The route from Karima to Atbara again cut across the desert, instead of following a bend in the Nile and I did that 300 km (186 mi) section with no breaks, a record for me. I was just in a zone, constantly sipping water and listening to an audio book that kept my attention rapt. It was one of Arthur C Clarke’s stories, Richter 10. When the ride becomes mind-numbing, I use audio books to keep fatigue at bay.
From Atbara southwards, the ride lost its desert solitude as this part of the highway forms the main commercial artery for Sudan. It links the capital of Khartoum with Port Sudan on the Red Sea, through which almost everything flows into and out of the country. The two-lane road was packed with trucks and that too most with double trailers, which made over-taking even more fun.
I finally got some elevation change, but it was short-lived. I enjoyed looking briefly at what the geology is like, under the skin here.
At just past noon, I arrived at my destination for the day, the Pyramids of Meroe at Begrawiya. There was a small tourist office and some shelter from the Sun, but nothing else around. I got sanDRina as close as possible without digging her into the sand and got set to hang out until it got cooler to visit the pyramids.
A donkey for tourists. The official name for the site is the Royal Cemeteries of Meroe, which house the remains of the rulers of the last Kingdom of Kush. There were three Kushite kingdoms, one at Kerma (2600 – 1520 BC), another at Napata (near Karima) from 1000 – 300 BC and the last one here at Meroe (300 BC – 300 AD).
This was the lady who was in charge of the ticket office and after quickly charging me the entrance fee of SP 20, she decided to call it a day and head home. She’s walking to the highway with her water cooler. Like most other remote tourist sites, if I had arrived after office hours, it’d be free. She said about one or two tourists show up everyday and there are many days where no one shows up.
But the security guard hung around for a few more hours. I put out my tent and tried to keep cool by not moving much and constantly hydrating. If a breeze was detected, I got up to cool the sweat on my back. The guard brought out this five-stringed instrument and knew how to pass the time.
Playing a traditional Sudanese string instrument as I waited for the Sun to cool down at the Begrawiya Pyramids. The guard said this instrument was used in folk music, but it was slowly fading away. I don’t play the guitar but I imagined myself strumming like Rodrigo y Gabriela.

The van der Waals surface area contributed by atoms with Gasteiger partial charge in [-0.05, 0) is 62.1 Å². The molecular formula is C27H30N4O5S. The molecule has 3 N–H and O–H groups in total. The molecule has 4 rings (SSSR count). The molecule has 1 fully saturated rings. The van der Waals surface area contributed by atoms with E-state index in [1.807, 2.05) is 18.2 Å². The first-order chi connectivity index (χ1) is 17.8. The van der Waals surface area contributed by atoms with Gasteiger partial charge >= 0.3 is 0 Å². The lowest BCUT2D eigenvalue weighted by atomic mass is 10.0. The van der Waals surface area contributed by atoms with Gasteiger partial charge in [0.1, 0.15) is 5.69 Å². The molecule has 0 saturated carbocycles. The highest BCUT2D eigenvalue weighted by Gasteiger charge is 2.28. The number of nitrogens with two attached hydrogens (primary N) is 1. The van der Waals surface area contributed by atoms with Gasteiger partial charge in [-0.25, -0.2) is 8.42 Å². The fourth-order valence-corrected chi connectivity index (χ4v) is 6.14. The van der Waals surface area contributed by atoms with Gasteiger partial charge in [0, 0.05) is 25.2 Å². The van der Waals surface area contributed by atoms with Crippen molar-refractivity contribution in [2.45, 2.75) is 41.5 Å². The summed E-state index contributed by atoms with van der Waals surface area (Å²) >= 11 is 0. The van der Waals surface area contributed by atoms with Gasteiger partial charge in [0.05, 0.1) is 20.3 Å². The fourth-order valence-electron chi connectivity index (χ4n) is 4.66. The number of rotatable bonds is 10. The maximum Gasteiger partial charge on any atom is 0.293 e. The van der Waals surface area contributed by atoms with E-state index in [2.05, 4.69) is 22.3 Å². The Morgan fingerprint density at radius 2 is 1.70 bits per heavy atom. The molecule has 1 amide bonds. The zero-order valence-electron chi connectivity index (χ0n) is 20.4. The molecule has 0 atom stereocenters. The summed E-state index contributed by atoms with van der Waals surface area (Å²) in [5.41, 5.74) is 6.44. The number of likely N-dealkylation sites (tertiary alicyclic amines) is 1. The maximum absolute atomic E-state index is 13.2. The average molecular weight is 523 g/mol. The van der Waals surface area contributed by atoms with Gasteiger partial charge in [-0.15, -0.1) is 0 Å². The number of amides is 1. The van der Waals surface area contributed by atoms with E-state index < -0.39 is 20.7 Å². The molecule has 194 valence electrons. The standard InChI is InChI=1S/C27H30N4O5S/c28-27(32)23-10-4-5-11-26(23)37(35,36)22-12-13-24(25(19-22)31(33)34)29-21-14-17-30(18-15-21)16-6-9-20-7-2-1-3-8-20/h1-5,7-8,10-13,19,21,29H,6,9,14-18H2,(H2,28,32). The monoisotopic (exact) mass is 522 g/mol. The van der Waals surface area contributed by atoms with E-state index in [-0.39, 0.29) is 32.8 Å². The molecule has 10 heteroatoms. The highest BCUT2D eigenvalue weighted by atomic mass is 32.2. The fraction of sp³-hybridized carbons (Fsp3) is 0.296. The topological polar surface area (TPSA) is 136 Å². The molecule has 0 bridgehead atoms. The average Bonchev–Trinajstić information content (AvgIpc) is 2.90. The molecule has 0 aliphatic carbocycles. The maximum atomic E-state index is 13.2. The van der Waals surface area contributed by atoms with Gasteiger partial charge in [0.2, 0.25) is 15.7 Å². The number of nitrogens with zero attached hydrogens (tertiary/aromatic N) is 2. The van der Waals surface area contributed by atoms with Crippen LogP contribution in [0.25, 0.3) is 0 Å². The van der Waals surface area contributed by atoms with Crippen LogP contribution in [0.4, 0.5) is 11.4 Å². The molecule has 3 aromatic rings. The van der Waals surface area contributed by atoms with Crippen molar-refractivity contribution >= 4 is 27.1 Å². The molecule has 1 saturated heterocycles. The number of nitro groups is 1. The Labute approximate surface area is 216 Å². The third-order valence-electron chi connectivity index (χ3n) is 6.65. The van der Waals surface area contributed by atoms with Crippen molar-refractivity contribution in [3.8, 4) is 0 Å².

At 6:30 pm it was finally cool enough to visit the pyramids and plus, the light was much better now. These pyramids serve the same purpose of the grander variety in Egypt, that of marking the tombs of royals. The design is different here, with smaller bricks used and the sides steeper.
They’ve survived about 2,000 years, but some of them have fared worse and have given in to erosion.
Sadly, these are not ancient carvings, but defacing of ancient monuments by tourists. Who knows, some of the defacing might be as old as the pyramids…
A reconstructed pyramid. The antiquities department has taken it upon themselves to rebuild some of the ruined pyramids. I’m not sure if I agree with that but it is nice to see how they once stood.
Relief in the stone-work.
A rebuilt gateway to a temple. This last Kushite Kingdom was pushed south due to continuing warfare with Egypt.
Entrances to the Nubians Pyramids of Meroe at Begrawiya.
Detailed relief in the stone-work. The Kingdom of Kush adopted the use of hieroglyphs from the Egyptians, but adapted them with local Nubian symbols.
These Nubian pyramids were built very close to each other, indicating that either space was scarce back then or these were prized locations to have your tomb.
An imposing wall of the Nubian pyramids at Begrawiya. The Kushite Kingdom at Meroe was known for its iron smelting and was involved in international trade with India and China, 20 centuries ago, much like what’s happening in the present day in Sudan.
Another beautiful sunset in the deserts of northern Sudan.
I had an excellent night, camping out next to these pyramids and woke up before sunrise to enjoy them in a different light.
The shifting sands of the mighty Sahara.
Just as the new day’s Sun rose up above the horizon, I captured this shot of the Pyramids of Meroe at Begrawiya. May they stand here for eons to come and help us reflect on how great our past is.
The monuments weren’t defaced as badly as the sign telling visitors not to deface them.
I got rolling before the Sun got too hot and had to make a tricky u-turn in deep sand. It involved heavy throttle and fine steering balance. Something was lacking and sanDRina laid down for a nap. She’s a beast to lift up and I can do it myself, but it would take about two hours. So, I just waited for about 15 minutes and the lady who sold me the entry ticket came to work and helped me heave sanDRina back up. Now you see why I have some sponsor (Happy Trails) stickers on the bottom of my panniers.
Back on the highway to Khartoum, which was about 200 kms (125 mi) away. All though the landscape was bland, the winds were fierce and the buffeting from passing trucks made it an exciting ride.
I was surprised to see standing water by the road side, after seeing nothing but sand. Don’t know if it rained or the Nile flooded over…
I had covered the top half of northern Sudan and enjoyed seeing the life in the small towns along the Nile. They’ve been around for centuries and will probably be around as long as the Nile keeps flowing. There’s a lot of history in the sands of Sudan, but due to a lack of development and the thorny stance of its president, this country will probably stay off the tourist trail for years to come. While that’s too bad for the local population, who yearn for more income opportunities, it’s great for the adventure traveler to come across grand pyramids in the desert with not another soul around.